Step 4: Set oven to pre-heat at 325 degrees Fahrenheit. Split vanilla beans and scrape the seeds from the pod. Combine heavy cream, vanilla scrapings and pods, and cinnamon stick in a clean saucepan and bring to a careful simmer over low heat, stirring occasionally.  Be care the mixture does not boil.

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Come simmer away, come simmer away, come and simmer away with me.

Step 5: While the cream mixture is coming to a simmer, combine the sugar, whole eggs, egg yolks, and salt in a large mixing bowl. Beat thoroughly with a whisk until "pale yellow and thickened."

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Note: Almost every custard recipe you'll find uses the words "pale yellow and thickened" during this step, and I have found it to be somewhat misleading if not problematic. In all custard recipes it is extremely important that the eggs are completely and thoroughly beaten to a homogenous mixture. Not doing so will result in a lumpy, uneven custard. So, I always interpret this wording to mean beat the heck out of it so that its very smooth. You'll know it's smooth enough when the mixture almost appears ribbon-like when you pull the whisk from it.  You will almost always get a light colored layer of foam on the top, more on that later.

Step 6: Once the cream mixture has come to a simmer, use it to slowly temper the eggs. While constantly whisking the eggs, slowly ladle in the hot cream. Once a few additions have been made you may pour in the remaining volume. This step ensures that the temperature of the eggs is slowly increased in order to avoid curdling.

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Preparing to strain

Step 7: Lay a large fine mesh sieve across the second large mixing bowl, and pour the entire custard through. This will filter out the cinnamon stick, vanilla pods, any curdled egg, and any bits of chalaza (that white stringy substance inside eggs, pronounced kuh-lay-zee). This step is critical in ensuring a velvety smooth custard. Put a kettle full of water on to boil.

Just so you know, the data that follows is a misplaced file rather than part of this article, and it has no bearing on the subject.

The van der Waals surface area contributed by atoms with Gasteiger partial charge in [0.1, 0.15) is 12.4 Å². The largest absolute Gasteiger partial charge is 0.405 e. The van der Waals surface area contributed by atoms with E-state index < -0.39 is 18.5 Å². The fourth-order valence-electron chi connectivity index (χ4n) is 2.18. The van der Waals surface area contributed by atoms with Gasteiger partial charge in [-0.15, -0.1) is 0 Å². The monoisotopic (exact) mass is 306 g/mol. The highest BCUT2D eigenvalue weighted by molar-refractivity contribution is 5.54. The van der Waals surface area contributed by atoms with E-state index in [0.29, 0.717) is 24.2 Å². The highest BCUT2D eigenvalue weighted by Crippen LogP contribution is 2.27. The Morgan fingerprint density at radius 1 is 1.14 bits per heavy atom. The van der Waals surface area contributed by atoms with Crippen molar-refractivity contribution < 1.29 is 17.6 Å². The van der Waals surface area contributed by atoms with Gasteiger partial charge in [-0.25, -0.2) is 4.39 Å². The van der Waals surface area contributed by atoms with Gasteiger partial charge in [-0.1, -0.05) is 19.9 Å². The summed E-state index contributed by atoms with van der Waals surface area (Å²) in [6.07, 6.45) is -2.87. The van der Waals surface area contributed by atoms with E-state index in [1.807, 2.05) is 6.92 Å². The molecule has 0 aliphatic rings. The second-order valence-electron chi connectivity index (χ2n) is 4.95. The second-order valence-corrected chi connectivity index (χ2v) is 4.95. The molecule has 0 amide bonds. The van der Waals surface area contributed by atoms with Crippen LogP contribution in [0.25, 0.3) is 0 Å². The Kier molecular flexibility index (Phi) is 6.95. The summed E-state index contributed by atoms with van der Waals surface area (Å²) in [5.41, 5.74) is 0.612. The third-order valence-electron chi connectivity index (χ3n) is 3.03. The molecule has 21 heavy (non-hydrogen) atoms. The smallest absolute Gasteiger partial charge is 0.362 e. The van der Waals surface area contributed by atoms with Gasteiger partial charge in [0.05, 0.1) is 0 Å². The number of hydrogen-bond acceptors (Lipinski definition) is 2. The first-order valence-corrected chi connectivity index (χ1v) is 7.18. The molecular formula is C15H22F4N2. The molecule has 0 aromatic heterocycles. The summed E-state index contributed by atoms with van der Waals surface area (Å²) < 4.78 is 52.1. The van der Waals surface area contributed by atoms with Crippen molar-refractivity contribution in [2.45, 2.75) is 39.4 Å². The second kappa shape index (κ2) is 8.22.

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Nobody likes lumpy custard!

A word on foam:
The intense mixing used to thoroughly combine the eggs and sugar can generate a foam that sits on top of the custard. If this foam is still present on top of the custard when it is baked, the cook will experience a disappointing deflation of the foam leaving undesirable results. Most of the time this foam has subsided by the time the custard passes through the sieve. If there is foam after straining, simply spoon it off the top and into the drain before adding to ramekins.

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Step 8: While you are waiting for your water to boil, prepare the roasting pan by setting most of the ramekins inside. I like to leave one or two out until after the water bath has been created. This allows a bit of room for any splashing water as it pours from the tea kettle. Once the ramekins have been set inside, dole out the custard evenly between all the of ramekins.

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Step 9: When the water is boiling, transfer the the roasting pan and ramekins into the preheated oven. Add the boiling water to the roasting pan so that the water level is roughly half way up the side of the custards, being careful not to get any water into the flan. Once the water has been poured, add the remaining ramekins to the roasting pan.

Step 10: Bake for 30 to 50 minutes, until custard is set around edges yet still a bit jiggly in the center. You can test for doneness by inserting a paring knife in the center of one of the custards, about half-way deep. When removed the knife should be mostly clean.

I can hear you now, "A 20 minute range?!? You've got to be kidding me!"
I kid not! There are a million variables that all determine when your custard is done to perfection. What was the temperature of the custard when it went into the over? How long did you let it sit after straining? How long was your oven door open? What size ramekins are you using, or are you using a flan mold? See what I mean? All of these things contribute to custard doneness, that's why a visual cue is used.

Step 11: Carefully remove the flan from the oven, and allow it to rest on the counter in the water bath until room temperature. Then cover with plastic wrap and refrigerate overnight.

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Step 12: When ready to serve, run a paring knife around the rim of the ramekin and place a small plate atop. Holding firmly invert the ramekin, causing the flan to fall onto the plate.  You will sometimes need to firmly grasp the ramekin and plate and together smack against the counter to cause the custard to fall out.  Be careful to not break your ceramics!  Remove ramekin and serve!

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Yeah, yeah... I know I'm not the best photographer.  This is a blog about cooking, not photography.